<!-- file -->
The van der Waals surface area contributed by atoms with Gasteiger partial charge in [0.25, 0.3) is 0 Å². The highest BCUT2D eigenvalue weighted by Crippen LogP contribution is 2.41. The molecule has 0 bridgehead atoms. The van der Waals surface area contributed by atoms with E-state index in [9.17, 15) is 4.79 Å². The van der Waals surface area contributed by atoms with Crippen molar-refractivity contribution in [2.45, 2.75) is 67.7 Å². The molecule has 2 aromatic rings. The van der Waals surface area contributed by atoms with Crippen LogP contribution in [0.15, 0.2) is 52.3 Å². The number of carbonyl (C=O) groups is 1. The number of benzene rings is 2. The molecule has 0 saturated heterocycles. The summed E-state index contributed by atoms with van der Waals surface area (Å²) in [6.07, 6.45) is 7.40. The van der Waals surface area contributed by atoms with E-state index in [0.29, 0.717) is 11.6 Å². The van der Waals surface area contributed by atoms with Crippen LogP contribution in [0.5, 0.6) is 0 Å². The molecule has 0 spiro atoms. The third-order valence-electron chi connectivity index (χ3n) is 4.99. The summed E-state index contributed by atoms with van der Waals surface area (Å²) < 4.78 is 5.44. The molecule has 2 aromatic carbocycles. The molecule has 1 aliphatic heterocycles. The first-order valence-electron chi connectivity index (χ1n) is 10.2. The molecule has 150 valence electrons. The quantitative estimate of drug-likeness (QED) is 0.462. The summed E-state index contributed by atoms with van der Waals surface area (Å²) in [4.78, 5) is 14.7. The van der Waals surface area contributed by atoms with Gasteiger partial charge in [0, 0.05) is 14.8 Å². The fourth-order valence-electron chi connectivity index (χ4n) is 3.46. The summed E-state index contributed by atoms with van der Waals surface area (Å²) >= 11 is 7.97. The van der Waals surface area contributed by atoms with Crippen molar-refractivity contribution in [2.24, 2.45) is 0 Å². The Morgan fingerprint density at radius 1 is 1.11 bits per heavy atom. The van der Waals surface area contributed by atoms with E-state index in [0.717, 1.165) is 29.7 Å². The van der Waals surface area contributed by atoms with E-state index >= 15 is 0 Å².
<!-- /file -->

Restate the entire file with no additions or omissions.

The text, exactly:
The van der Waals surface area contributed by atoms with Gasteiger partial charge in [0.25, 0.3) is 0 Å². The highest BCUT2D eigenvalue weighted by Crippen LogP contribution is 2.41. The molecule has 0 bridgehead atoms. The van der Waals surface area contributed by atoms with E-state index in [9.17, 15) is 4.79 Å². The van der Waals surface area contributed by atoms with Crippen molar-refractivity contribution in [2.45, 2.75) is 67.7 Å². The molecule has 2 aromatic rings. The van der Waals surface area contributed by atoms with Crippen LogP contribution in [0.15, 0.2) is 52.3 Å². The number of carbonyl (C=O) groups is 1. The number of benzene rings is 2. The molecule has 0 saturated heterocycles. The summed E-state index contributed by atoms with van der Waals surface area (Å²) in [6.07, 6.45) is 7.40. The van der Waals surface area contributed by atoms with E-state index in [0.29, 0.717) is 11.6 Å². The van der Waals surface area contributed by atoms with Crippen LogP contribution in [0.5, 0.6) is 0 Å². The molecule has 0 spiro atoms. The third-order valence-electron chi connectivity index (χ3n) is 4.99. The summed E-state index contributed by atoms with van der Waals surface area (Å²) < 4.78 is 5.44. The molecule has 2 aromatic carbocycles. The molecule has 1 aliphatic heterocycles. The first-order valence-electron chi connectivity index (χ1n) is 10.2. The molecule has 150 valence electrons. The quantitative estimate of drug-likeness (QED) is 0.462. The summed E-state index contributed by atoms with van der Waals surface area (Å²) in [4.78, 5) is 14.7. The van der Waals surface area contributed by atoms with Gasteiger partial charge in [0, 0.05) is 14.8 Å². The fourth-order valence-electron chi connectivity index (χ4n) is 3.46. The summed E-state index contributed by atoms with van der Waals surface area (Å²) >= 11 is 7.97. The van der Waals surface area contributed by atoms with Crippen molar-refractivity contribution in [2.24, 2.45) is 0 Å². The Morgan fingerprint density at radius 1 is 1.11 bits per heavy atom. The van der Waals surface area contributed by atoms with E-state index in [0.717, 1.165) is 29.7 Å². The van der Waals surface area contributed by atoms with E-state index >= 15 is 0 Å².